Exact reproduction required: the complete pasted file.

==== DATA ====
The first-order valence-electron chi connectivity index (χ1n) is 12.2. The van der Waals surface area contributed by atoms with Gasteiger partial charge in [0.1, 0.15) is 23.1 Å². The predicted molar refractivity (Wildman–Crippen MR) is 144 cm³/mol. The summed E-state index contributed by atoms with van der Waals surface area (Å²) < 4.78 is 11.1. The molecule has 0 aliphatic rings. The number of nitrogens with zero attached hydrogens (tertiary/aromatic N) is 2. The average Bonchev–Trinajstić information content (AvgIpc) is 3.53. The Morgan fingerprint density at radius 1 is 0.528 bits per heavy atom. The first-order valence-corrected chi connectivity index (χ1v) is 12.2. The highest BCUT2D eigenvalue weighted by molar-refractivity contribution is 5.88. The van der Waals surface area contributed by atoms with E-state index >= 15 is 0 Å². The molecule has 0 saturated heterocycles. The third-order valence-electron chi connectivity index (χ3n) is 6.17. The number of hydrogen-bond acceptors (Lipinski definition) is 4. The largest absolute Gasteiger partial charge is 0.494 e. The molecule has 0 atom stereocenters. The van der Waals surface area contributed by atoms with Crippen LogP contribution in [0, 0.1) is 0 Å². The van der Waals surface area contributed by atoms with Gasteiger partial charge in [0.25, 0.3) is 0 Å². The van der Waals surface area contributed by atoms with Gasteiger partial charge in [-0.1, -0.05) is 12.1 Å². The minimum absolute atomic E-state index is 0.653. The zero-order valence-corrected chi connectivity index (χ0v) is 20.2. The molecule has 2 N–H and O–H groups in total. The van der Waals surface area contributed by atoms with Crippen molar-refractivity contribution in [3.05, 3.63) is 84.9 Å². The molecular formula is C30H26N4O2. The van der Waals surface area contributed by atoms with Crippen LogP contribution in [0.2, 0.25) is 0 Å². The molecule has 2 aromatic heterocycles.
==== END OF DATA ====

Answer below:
The first-order valence-electron chi connectivity index (χ1n) is 12.2. The van der Waals surface area contributed by atoms with Gasteiger partial charge in [0.1, 0.15) is 23.1 Å². The predicted molar refractivity (Wildman–Crippen MR) is 144 cm³/mol. The summed E-state index contributed by atoms with van der Waals surface area (Å²) < 4.78 is 11.1. The molecule has 0 aliphatic rings. The number of nitrogens with zero attached hydrogens (tertiary/aromatic N) is 2. The average Bonchev–Trinajstić information content (AvgIpc) is 3.53. The Morgan fingerprint density at radius 1 is 0.528 bits per heavy atom. The first-order valence-corrected chi connectivity index (χ1v) is 12.2. The highest BCUT2D eigenvalue weighted by molar-refractivity contribution is 5.88. The van der Waals surface area contributed by atoms with E-state index >= 15 is 0 Å². The molecule has 0 saturated heterocycles. The third-order valence-electron chi connectivity index (χ3n) is 6.17. The number of hydrogen-bond acceptors (Lipinski definition) is 4. The largest absolute Gasteiger partial charge is 0.494 e. The molecule has 0 atom stereocenters. The van der Waals surface area contributed by atoms with Crippen LogP contribution in [0, 0.1) is 0 Å². The van der Waals surface area contributed by atoms with Gasteiger partial charge in [0.25, 0.3) is 0 Å². The van der Waals surface area contributed by atoms with Gasteiger partial charge in [-0.1, -0.05) is 12.1 Å². The minimum absolute atomic E-state index is 0.653. The zero-order valence-corrected chi connectivity index (χ0v) is 20.2. The molecule has 2 N–H and O–H groups in total. The van der Waals surface area contributed by atoms with Crippen molar-refractivity contribution in [3.05, 3.63) is 84.9 Å². The molecular formula is C30H26N4O2. The van der Waals surface area contributed by atoms with Crippen LogP contribution in [0.2, 0.25) is 0 Å². The molecule has 2 aromatic heterocycles.